What makes a good carbon offset?

Oct 19, 2021

written by Richard Tipper | Chairman of Ecometrica

Carbon credits come in various shapes and flavours but essentially they aim to denote the removal of a unit of greenhouse gas from the atmosphere or the avoidance of a unit of emissions to the atmosphere.

Credits are generated through standardised processes and the units are held on digital registries where they can be transacted and retired against commitments to offset emissions.

For some observers there is no such thing as a good carbon offset – they represent a distraction from the urgent need to curb fossil fuels and other sources of emissions; a “get out of jail” card for polluting industries.

For others, notably the recipients of carbon finance, they represent a valuable source of investment to implement low emission processes or improve land management that is not available from other sources. Proponents on the buy-side point to the cost-effectiveness of this arrangement in delivering affordable emission reductions in the short-term while low carbon technologies that will remove the problem are developed over the longer-term.

Whatever the pro’s and con’s, a recent surge in voluntary commitments for net zero and carbon neutrality has spurred demand for offsets. High demand combined with supply restrictions as some standards have raised the bar on project eligibility have led to substantial price increases over the past 2 years. 

So, if you are going down the offset route here are some simple pointers to help you avoid the worst and seek out the best:

 

  1. The best offset is the offset you don’t have to buy because you’ve reduced emissions. Any emission reductions you achieve this year will not only save the cost of the offset for this year, but for every year the switch to a greener alternative is delayed.

 

  1. In addition to internal emission reductions, it is worth considering the potential for removals and avoided emissions within your supply chain and neighbourhood. These so-called “insets” can be reflected in your greenhouse gas footprint under conventional greenhouse gas reporting methods (see the original paper on insetting for details).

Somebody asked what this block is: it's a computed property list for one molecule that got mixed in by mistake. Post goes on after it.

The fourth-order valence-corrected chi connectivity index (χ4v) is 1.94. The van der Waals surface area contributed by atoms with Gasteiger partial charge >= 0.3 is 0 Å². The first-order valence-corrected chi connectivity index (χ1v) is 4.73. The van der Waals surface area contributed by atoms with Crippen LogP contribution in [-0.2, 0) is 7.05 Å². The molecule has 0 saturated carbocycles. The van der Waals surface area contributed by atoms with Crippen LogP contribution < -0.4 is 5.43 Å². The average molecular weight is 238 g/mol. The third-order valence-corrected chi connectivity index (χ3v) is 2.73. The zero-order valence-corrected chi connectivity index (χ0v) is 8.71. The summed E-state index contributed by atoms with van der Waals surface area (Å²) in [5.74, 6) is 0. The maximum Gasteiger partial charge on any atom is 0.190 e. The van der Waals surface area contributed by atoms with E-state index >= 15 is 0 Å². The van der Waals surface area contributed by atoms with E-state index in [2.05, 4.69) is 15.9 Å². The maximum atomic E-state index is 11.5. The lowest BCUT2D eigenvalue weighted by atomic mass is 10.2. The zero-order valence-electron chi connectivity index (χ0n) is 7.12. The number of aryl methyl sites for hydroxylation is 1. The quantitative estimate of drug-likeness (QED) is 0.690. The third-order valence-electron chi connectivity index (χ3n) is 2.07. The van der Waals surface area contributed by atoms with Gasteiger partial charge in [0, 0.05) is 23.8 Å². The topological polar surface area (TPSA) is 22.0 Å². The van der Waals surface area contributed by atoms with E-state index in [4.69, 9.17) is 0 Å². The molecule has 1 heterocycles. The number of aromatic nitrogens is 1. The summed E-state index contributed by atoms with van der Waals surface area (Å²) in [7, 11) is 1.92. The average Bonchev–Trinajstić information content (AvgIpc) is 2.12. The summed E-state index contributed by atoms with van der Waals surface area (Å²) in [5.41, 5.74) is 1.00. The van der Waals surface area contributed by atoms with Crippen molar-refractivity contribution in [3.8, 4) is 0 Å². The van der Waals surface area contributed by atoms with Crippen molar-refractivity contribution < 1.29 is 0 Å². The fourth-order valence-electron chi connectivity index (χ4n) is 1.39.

1. When sourcing credits, always purchase from projects that have been approved by a standard, such as VCS / Verra, Gold Standard, Plan Vivo, ACR (in USA) or Woodland Carbon Code (in UK). Note that each standard has its own distinctive characteristics (more in a future blog) but it is worth noting that there is a general trend away from energy based projects towards nature based solutions such as tree planting and avoided deforestation. Projects issuing credits under these standards should meet basic levels of Additionality – is the project genuinely moving the dial on reductions?, Robust Quantification – are the GHG impacts correctly calculated, relative to a credible Reference Level, taking account of Permanence and Leakage?, Social Impacts – is the project having a positive social impact? Legal and Operational Standing – does the project have proper legal standing, ownership of the carbon benefits and is it properly administered? Some standards focus more on certain issues such as social impacts, others focus on specific types of project activity or jurisdiction.

 

  1. Do your own research on shortlisted projects to check a few basics. We recommend the following basic checks, even where projects have been approved by standards:

 

  • Check the project coordinates are given – not just as a pin on the map but a polygon showing the actual extent of project area, especially in the case of nature based projects;

 

  • Check whether the project has posted recent reports on progress and that is appears to be actively managed and staffed by a competent local team;

 

  • Check whether the project has at least some degree of national or regional recognition and appears to have local community involvement;

 

  • Check the project’s entry on the relevant registry. Is it up to date? Can the reseller or project provide assurances that your credits will be properly transacted?

 

  • If the project involves a commercial activity, such as energy supply or commercial forestry, check that the carbon claims are not doubly-counted against the products;

 

  • Check the vintages of the credits that you are being offered. If they are over 4 years old, there should be an explanation of how these remain valid and why they did not sell to previous buyers.

 

  1. Avoid offers from non-registered projects, for general tree planting schemes or other informal sources.

 

Above all, don’t be afraid to ask basic questions such as: “if the trees are planted on community owned land has the community given the project the right to sell the carbon?” or “if these cookstoves are preventing emissions from deforestation, can you show me the forest that is being saved?”. 

 

The carbon offset community has developed a lot of complex language and terminology. Sometimes this is used as a shield to fend off inconvenient questions but don’t be deterred.

Declaration of interest: Ecometrica is not directly involved in the transaction of carbon offsets or development of offset projects, although our software and data products are sometimes used by companies involved in regulated and voluntary carbon markets. Ecometrica purchases Plan Vivo credits to compensate for its Scope 1,2 & 3 emissions. However, the company does not claim to be Net Zero or Carbon Neutral.

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